That means you will make bad food. If you use good ingredients and pay attention to cooking time, it probably won't be terrible or inedible. But at some point you're going to make a meal where you take a bite and look at your fork and say, "what hath I wrought?"

This is fine. It will happen less and less as you learn just why soy sauce and vanilla aren't usually used in the same dish. A new stove will probably bring a two week streak of over, under, or oddly cooked food, but, once you adapt to each other, chances are it won't happen again.

There will be the occasional recipe that reads well but tastes wrong. Toss the recipe or adapt it. With experience your mistakes will be fewer and fewer.

What does one do about the ego hit, though? How does a person who has just burned water recover?

I watch "Semi-Homemade With Sandra Lee" on the Food Network.

I don't usually make fun of the afflicted; it's a low form of humor. But this woman is trying to give advice on cooking and clearly has no idea what she's doing.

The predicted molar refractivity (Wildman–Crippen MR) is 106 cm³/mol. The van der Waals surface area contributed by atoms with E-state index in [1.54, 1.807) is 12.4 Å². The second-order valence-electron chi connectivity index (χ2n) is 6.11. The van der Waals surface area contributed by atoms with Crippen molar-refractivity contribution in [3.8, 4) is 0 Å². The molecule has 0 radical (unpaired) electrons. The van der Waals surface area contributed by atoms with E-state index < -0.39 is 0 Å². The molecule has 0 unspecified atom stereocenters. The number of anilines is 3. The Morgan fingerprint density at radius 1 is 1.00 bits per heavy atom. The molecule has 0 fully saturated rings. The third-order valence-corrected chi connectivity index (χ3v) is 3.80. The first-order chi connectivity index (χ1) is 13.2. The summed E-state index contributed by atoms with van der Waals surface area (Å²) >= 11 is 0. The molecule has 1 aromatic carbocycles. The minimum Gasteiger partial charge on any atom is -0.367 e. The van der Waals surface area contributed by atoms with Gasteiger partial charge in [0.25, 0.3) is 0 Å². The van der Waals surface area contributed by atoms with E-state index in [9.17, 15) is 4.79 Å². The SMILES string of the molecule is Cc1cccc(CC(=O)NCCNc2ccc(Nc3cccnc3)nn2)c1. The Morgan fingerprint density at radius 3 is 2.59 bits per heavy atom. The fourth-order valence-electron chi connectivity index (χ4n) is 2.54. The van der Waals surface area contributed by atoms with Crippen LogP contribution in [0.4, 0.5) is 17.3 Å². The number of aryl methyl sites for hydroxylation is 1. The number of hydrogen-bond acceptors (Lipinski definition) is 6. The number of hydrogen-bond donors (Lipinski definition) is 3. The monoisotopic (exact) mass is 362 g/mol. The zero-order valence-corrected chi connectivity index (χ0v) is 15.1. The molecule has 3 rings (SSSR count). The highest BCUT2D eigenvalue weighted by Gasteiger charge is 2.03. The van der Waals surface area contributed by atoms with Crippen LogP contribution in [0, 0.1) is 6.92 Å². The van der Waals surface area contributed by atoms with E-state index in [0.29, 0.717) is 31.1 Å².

There is comfort in the idea that no matter how bad my meal accidentally turned out, it's no where near what Sandra Lee has done on purpose. Seriously, I think one of her recipes involving frozen meatballs contravenes the Geneva Convention.

I have laughed harder at her show than at most comedies. Over at TWoP, if you go to the early days of the thread called "Open Letter to Sandra Lee" you can find the restraining order I took out on behalf of the French government for creating a souffle with no eggs. Her "French Pastry" dessert began with pound cake and instant custard mix.